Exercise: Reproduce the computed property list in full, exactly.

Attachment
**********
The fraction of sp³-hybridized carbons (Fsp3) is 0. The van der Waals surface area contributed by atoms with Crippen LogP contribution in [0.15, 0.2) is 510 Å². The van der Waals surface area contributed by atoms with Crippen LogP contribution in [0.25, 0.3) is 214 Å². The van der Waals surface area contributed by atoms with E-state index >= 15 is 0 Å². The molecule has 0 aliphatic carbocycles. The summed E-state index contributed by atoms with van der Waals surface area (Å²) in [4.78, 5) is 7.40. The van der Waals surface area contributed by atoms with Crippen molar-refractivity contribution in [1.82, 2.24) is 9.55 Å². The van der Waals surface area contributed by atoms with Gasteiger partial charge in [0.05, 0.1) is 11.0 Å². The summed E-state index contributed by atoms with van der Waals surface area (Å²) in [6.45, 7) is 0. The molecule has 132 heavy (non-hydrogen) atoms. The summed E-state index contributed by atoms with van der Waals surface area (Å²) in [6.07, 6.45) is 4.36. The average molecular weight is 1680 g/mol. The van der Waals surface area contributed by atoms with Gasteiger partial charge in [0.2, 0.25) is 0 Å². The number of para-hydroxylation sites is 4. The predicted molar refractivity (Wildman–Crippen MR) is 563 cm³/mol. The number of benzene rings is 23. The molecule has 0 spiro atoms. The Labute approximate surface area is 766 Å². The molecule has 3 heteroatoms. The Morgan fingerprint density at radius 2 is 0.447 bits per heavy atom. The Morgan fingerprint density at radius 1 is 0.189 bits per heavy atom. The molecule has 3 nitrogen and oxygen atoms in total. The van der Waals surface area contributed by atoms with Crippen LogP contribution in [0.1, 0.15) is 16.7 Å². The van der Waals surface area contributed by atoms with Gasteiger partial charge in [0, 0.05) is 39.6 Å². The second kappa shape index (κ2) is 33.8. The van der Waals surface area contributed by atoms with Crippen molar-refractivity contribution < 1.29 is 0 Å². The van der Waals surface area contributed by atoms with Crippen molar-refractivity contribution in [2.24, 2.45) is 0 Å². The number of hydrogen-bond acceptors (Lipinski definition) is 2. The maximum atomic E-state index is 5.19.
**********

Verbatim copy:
The fraction of sp³-hybridized carbons (Fsp3) is 0. The van der Waals surface area contributed by atoms with Crippen LogP contribution in [0.15, 0.2) is 510 Å². The van der Waals surface area contributed by atoms with Crippen LogP contribution in [0.25, 0.3) is 214 Å². The van der Waals surface area contributed by atoms with E-state index >= 15 is 0 Å². The molecule has 0 aliphatic carbocycles. The summed E-state index contributed by atoms with van der Waals surface area (Å²) in [4.78, 5) is 7.40. The van der Waals surface area contributed by atoms with Crippen molar-refractivity contribution in [1.82, 2.24) is 9.55 Å². The van der Waals surface area contributed by atoms with Gasteiger partial charge in [0.05, 0.1) is 11.0 Å². The summed E-state index contributed by atoms with van der Waals surface area (Å²) in [6.45, 7) is 0. The molecule has 132 heavy (non-hydrogen) atoms. The summed E-state index contributed by atoms with van der Waals surface area (Å²) in [6.07, 6.45) is 4.36. The average molecular weight is 1680 g/mol. The van der Waals surface area contributed by atoms with Gasteiger partial charge in [0.2, 0.25) is 0 Å². The number of para-hydroxylation sites is 4. The predicted molar refractivity (Wildman–Crippen MR) is 563 cm³/mol. The number of benzene rings is 23. The molecule has 0 spiro atoms. The Labute approximate surface area is 766 Å². The molecule has 3 heteroatoms. The Morgan fingerprint density at radius 2 is 0.447 bits per heavy atom. The Morgan fingerprint density at radius 1 is 0.189 bits per heavy atom. The molecule has 3 nitrogen and oxygen atoms in total. The van der Waals surface area contributed by atoms with Crippen LogP contribution in [0.1, 0.15) is 16.7 Å². The van der Waals surface area contributed by atoms with Gasteiger partial charge in [0, 0.05) is 39.6 Å². The second kappa shape index (κ2) is 33.8. The van der Waals surface area contributed by atoms with Crippen molar-refractivity contribution < 1.29 is 0 Å². The van der Waals surface area contributed by atoms with Crippen molar-refractivity contribution in [2.24, 2.45) is 0 Å². The number of hydrogen-bond acceptors (Lipinski definition) is 2. The maximum atomic E-state index is 5.19.